It’s Pride month–a time that is essential, especially with regard to awareness around different gender identities. Although there are growing conversations around the queer community, most people are still not aware of how to address them properly. Let’s talk about the word genderqueer, for instance. It’s quite likely that most people may have come across it, but not many know what it means.
Before we get to that, it’s important to understand what queer means. It is a way to exist that doesn’t necessarily align with heterosexual or homosexual norms. It is essential to remember this—in most cases, it is used to describe a person’s sexual orientation, but it can also be used to express a nonbinary gender identity.
When you are of a ‘queer’ gender, you either fall outside of, in between, or switch among the binary gender categories of man and woman. They believe gender is fluid, which means it can change or fluctuate at any given time.
The good news is it is one of the most common identities that falls under the transgender umbrella. There are surveys that testify to its acceptance—for instance, GLAAD’s 2017 Accelerating Acceptance survey found that one per cent of the overall population of 18- to 34-year-olds identifies as genderqueer.
To understand what genderqueer really means, we need to remember that gender isn’t necessarily black and white. For instance, we may have been brought up with certain notions about gender, either through media or conversations in our families. But remember being a man or a woman is about your biological sex. Gender identity is how you identify yourself, be it as a man, woman, or something else. Furthermore, gender expression is the way you express yourself.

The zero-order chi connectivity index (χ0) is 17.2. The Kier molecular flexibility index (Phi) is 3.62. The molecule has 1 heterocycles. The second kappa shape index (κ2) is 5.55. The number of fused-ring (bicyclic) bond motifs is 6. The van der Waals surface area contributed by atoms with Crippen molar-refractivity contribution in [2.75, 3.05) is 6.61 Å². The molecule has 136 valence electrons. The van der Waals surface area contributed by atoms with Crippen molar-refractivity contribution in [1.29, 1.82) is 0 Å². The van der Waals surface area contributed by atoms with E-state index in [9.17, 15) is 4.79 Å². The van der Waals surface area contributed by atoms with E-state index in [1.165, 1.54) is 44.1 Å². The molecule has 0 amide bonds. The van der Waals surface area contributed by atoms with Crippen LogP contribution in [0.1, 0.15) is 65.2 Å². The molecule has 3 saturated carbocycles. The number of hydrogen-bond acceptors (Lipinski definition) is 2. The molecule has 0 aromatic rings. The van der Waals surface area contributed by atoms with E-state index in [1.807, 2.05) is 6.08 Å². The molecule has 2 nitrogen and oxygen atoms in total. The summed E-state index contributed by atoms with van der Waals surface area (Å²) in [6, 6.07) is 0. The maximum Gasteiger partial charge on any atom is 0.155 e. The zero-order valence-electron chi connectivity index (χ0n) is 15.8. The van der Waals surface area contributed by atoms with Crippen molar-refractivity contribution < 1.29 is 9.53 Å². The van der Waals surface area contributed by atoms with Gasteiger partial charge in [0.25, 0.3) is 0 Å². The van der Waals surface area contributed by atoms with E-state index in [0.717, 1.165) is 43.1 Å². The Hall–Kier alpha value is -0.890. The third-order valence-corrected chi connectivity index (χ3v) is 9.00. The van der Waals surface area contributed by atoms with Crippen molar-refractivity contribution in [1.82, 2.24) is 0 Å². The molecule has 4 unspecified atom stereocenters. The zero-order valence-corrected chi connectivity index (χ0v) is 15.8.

People can identify more closely with being male or female, or they could even be somewhere between the two categories. Also, it is essential to remember that a person who is genderqueer can express themselves in any way they like. They do not have to act too masculine or feminine to identify as genderqueer, but they can if they would like. It also depends on how they feel!
Not necessarily, but can be. The two can overlap with each other at times. When it comes to being non-binary, what it really means is these people do not identify with binary categories of man and woman. Those who are genderqueer think of their gender as fluid.
For the longest time, a lot of people have identified differently, but they have conformed to the traditional norms of masculinity and femininity. But those who are genderqueer do things that might not be considered ‘normal’ by traditional standards, and that doesn’t matter. What really matters is the term that works best for them. It is a personal choice, but it is essential that others respect them too.
There are various identities that fall under the genderqueer umbrella.
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This is another point we want to touch upon. Those who are transgenders can also identify as genderqueer.
And lastly, genderqueer people use various pronouns, based on their comfort. These are he/him/his and she/her/hers. Some can also be more gender-neutral, such as they/them/theirs. Also, there are some genderqueer people who have created their own pronouns, namely ze/hir/hirs. Also, there are some who do not like any pronouns to be used for them.
Here’s how you can prevent any kind of misgendering:
– Don’t make assumptions about anyone’s gender identity. Just ask them what they would like to be addressed as.
– Do not be intrusive in any way about a person’s body or medical history.
– Be often to accepting the fact that your genderqueer friend’s identity may change over time. Just go with the flow.- If you make mistakes, either in addressing them or otherwise, please apologise and try to educate yourself.